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Hippo Signaling in the Endometrium

Department of Stem Cell and Regenerative Biotechnology, Konkuk University, Seoul 05029, Korea
Author to whom correspondence should be addressed.
These authors contributed equally to this work.
Int. J. Mol. Sci. 2022, 23(7), 3852;
Received: 17 February 2022 / Revised: 22 March 2022 / Accepted: 22 March 2022 / Published: 31 March 2022
(This article belongs to the Special Issue The Development, Differentiation, and Toxicity of Gametes)


The uterus is essential for embryo implantation and fetal development. During the estrous cycle, the uterine endometrium undergoes dramatic remodeling to prepare for pregnancy. Angiogenesis is an essential biological process in endometrial remodeling. Steroid hormones regulate the series of events that occur during such remodeling. Researchers have investigated the potential factors, including angiofactors, involved in endometrial remodeling. The Hippo signaling pathway discovered in the 21st century, plays important roles in various cellular functions, including cell proliferation and cell death. However, its role in the endometrium remains unclear. In this review, we describe the female reproductive system and its association with the Hippo signaling pathway, as well as novel Hippo pathway genes and potential target genes.

1. Introduction

Cellular differentiation, proliferation, and tissue size control have long been mysteries in developmental biology. Molecular mechanisms regulate tissue growth during development and regeneration. In such a growth control system, tissue size must be communicated to each cell to regulate cell proliferation. Several genes that control both cell proliferation and apoptosis have been identified. The discovery of the Hippo signaling pathway helps us to understand and solve these riddles and mechanisms. The Hippo pathway was first discovered [1,2,3,4,5]. It is an evolutionarily conserved signaling cascade that regulates numerous biological processes, including cell growth, fate, and determination, tissue size control and regeneration, as a major regulator of tissue growth [6,7]. Various biochemical, physical, and structural signals and, stressors, including mechanical signals, cell polarity, cell-cell adhesion, hormones, and biologically active chemicals influence this pathway. Such a part of the Hippo signaling cascade is related to the plasma membrane, and substances in the extracellular environment or cell-to-cell interaction can trigger a complex network of regulatory mechanisms [8,9,10].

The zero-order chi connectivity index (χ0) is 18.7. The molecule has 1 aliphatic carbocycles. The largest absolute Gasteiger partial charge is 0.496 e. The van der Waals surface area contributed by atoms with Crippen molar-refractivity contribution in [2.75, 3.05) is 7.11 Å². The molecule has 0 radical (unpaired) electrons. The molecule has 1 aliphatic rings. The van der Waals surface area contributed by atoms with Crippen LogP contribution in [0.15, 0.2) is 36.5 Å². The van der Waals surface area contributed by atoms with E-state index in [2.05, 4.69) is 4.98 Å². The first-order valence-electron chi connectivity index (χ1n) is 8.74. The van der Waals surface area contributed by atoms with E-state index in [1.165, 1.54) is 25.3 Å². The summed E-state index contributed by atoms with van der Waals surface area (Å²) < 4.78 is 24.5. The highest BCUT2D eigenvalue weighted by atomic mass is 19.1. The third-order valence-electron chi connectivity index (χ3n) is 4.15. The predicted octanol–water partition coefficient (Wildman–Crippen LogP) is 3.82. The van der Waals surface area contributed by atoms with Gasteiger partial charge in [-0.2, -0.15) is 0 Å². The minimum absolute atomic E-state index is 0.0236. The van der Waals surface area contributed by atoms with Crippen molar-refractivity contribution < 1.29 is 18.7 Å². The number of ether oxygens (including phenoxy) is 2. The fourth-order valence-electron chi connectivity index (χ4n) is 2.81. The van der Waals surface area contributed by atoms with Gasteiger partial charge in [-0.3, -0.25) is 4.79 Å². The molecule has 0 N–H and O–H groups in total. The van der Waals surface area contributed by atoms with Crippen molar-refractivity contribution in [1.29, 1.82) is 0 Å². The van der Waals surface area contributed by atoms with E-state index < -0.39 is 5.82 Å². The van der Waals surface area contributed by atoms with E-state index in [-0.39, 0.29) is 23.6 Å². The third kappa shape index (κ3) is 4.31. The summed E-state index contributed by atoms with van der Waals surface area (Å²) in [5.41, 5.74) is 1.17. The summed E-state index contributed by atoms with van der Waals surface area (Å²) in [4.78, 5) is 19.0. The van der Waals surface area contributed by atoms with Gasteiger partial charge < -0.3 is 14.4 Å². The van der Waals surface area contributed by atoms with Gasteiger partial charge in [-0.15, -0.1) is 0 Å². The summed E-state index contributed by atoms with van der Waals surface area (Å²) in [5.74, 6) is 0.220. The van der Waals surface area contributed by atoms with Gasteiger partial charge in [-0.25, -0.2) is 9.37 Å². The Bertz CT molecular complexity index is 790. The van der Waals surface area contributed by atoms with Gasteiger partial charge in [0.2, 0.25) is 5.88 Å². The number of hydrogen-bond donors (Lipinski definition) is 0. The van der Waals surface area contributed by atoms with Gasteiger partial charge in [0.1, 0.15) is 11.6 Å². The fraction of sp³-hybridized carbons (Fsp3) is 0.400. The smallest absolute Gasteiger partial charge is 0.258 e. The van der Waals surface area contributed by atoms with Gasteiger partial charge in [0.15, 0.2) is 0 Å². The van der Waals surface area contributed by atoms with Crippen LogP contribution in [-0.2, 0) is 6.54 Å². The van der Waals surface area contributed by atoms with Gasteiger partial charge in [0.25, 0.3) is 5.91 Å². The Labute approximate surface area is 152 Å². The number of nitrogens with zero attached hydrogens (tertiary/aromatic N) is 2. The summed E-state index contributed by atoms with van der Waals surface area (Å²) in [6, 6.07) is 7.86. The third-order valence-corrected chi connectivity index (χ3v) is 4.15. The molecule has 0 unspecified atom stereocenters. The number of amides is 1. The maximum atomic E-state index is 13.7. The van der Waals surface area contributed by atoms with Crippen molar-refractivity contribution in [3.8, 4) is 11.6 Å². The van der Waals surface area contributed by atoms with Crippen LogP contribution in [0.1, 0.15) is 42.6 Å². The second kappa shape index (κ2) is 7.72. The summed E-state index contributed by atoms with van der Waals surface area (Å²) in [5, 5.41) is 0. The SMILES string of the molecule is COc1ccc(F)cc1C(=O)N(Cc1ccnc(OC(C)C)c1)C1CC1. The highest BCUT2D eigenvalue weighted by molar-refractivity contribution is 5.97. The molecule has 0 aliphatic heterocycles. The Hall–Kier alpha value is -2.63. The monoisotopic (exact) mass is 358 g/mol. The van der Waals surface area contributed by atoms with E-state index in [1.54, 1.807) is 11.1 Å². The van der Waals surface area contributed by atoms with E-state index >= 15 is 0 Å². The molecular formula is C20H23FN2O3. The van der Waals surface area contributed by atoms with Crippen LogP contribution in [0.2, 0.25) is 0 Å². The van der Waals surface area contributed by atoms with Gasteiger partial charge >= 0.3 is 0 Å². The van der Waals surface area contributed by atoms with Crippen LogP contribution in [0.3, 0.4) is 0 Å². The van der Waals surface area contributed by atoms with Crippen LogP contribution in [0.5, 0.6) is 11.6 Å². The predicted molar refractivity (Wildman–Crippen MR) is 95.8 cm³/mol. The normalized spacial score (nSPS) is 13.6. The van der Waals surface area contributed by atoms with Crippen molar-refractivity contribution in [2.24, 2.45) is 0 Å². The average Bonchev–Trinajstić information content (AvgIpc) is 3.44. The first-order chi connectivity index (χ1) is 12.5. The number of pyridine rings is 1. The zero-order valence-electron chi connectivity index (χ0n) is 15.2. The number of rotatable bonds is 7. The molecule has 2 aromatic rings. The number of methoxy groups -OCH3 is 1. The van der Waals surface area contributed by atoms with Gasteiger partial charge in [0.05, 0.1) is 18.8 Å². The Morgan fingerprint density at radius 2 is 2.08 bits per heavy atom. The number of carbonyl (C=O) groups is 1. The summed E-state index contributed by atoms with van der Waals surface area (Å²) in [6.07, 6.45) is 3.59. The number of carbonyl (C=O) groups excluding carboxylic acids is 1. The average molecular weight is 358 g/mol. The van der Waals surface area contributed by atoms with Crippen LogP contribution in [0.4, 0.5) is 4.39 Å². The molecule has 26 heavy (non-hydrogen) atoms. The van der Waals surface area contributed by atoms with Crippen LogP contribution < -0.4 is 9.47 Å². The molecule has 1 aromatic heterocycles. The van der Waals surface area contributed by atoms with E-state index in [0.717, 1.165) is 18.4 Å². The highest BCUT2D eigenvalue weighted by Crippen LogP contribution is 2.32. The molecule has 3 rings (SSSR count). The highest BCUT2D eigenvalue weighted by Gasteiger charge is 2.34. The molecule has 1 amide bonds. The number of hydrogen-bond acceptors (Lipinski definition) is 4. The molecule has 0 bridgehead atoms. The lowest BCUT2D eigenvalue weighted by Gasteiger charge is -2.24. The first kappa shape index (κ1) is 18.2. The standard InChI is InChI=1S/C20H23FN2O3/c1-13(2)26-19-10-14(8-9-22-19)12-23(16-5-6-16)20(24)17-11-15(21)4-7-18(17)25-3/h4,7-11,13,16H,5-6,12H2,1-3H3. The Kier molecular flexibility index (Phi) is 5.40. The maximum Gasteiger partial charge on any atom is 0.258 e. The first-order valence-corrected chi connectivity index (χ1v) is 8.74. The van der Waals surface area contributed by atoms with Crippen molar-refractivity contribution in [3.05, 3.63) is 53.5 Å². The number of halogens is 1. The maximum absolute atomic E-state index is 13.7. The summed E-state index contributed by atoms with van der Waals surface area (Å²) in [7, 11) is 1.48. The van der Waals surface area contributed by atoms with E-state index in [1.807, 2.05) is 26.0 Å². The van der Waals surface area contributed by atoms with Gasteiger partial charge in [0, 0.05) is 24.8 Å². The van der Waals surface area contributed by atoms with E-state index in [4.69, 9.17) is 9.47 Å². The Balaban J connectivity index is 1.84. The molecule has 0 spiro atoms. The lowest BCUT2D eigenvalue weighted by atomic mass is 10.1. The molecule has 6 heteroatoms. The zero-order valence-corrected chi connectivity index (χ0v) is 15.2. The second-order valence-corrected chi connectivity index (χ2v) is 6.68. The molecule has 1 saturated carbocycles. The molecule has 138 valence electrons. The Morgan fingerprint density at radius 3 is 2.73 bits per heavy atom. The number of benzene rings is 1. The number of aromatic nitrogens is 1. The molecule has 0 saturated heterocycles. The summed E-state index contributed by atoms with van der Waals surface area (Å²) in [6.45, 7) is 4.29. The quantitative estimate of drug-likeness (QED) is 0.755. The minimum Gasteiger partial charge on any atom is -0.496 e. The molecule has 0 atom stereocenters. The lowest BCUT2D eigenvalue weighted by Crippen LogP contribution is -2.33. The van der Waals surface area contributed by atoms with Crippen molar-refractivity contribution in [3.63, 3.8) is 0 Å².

The uterus is an important part of the reproductive system and is precisely regulated by female hormones for the initiation and maintenance of pregnancy [11]. Estrogen plays a role in regulation of proliferation of the uterine endometrium. The estrogen receptor (ER) acts as a transcription factor that directs target gene expression, and it exerts this via a membrane bound ER. The latter is involved in regulating gene expression using intracellular signaling systems such as the mitogen-activated protein kinase (MAPK/ERK), phosphoinositide 3-kinase (PI3K) and RAS signaling pathways [11]. Many signaling pathways are linked to each other in endometrial dynamics.
Recently, several studies have reported on the Hippo signaling pathway in the uterus. This review summarizes the implications of the Hippo pathway as a new signaling system in the physiology and pathology of the uterus.

2. Hippo Signaling in Various Cellular Functions

2.1. Kinase Reaction Related to Hippo Signaling Pathway in Cellular Functions